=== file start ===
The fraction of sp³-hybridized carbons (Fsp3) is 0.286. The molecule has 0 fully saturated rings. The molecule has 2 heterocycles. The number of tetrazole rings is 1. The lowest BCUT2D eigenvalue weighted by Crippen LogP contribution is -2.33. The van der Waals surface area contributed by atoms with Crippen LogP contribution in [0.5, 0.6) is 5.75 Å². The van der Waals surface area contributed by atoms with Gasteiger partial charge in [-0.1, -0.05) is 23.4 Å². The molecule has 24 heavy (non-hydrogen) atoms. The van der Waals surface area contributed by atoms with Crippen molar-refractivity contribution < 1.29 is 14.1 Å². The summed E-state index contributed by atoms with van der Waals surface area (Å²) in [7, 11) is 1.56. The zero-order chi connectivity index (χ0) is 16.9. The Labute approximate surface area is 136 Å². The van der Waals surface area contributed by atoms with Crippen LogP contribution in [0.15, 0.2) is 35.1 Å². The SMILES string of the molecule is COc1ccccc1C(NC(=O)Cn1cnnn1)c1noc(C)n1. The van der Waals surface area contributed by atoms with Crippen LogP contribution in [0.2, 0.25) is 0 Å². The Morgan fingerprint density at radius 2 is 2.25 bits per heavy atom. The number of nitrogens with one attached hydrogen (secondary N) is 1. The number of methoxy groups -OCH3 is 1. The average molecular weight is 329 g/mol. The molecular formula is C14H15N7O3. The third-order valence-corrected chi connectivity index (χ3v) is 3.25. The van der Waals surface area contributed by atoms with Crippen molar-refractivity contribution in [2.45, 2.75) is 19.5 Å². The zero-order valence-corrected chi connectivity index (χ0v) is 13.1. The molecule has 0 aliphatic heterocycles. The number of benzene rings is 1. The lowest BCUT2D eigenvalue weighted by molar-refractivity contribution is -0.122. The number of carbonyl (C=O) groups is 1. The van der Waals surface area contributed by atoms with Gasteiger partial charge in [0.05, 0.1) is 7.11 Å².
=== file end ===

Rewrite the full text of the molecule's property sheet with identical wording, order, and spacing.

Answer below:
The fraction of sp³-hybridized carbons (Fsp3) is 0.286. The molecule has 0 fully saturated rings. The molecule has 2 heterocycles. The number of tetrazole rings is 1. The lowest BCUT2D eigenvalue weighted by Crippen LogP contribution is -2.33. The van der Waals surface area contributed by atoms with Crippen LogP contribution in [0.5, 0.6) is 5.75 Å². The van der Waals surface area contributed by atoms with Gasteiger partial charge in [-0.1, -0.05) is 23.4 Å². The molecule has 24 heavy (non-hydrogen) atoms. The van der Waals surface area contributed by atoms with Crippen molar-refractivity contribution < 1.29 is 14.1 Å². The summed E-state index contributed by atoms with van der Waals surface area (Å²) in [7, 11) is 1.56. The zero-order chi connectivity index (χ0) is 16.9. The Labute approximate surface area is 136 Å². The van der Waals surface area contributed by atoms with Crippen LogP contribution in [0.15, 0.2) is 35.1 Å². The SMILES string of the molecule is COc1ccccc1C(NC(=O)Cn1cnnn1)c1noc(C)n1. The van der Waals surface area contributed by atoms with Crippen LogP contribution in [0.2, 0.25) is 0 Å². The Morgan fingerprint density at radius 2 is 2.25 bits per heavy atom. The number of nitrogens with one attached hydrogen (secondary N) is 1. The number of methoxy groups -OCH3 is 1. The average molecular weight is 329 g/mol. The molecular formula is C14H15N7O3. The third-order valence-corrected chi connectivity index (χ3v) is 3.25. The van der Waals surface area contributed by atoms with Crippen molar-refractivity contribution in [2.45, 2.75) is 19.5 Å². The zero-order valence-corrected chi connectivity index (χ0v) is 13.1. The molecule has 0 aliphatic heterocycles. The number of benzene rings is 1. The lowest BCUT2D eigenvalue weighted by molar-refractivity contribution is -0.122. The number of carbonyl (C=O) groups is 1. The van der Waals surface area contributed by atoms with Gasteiger partial charge in [0.05, 0.1) is 7.11 Å².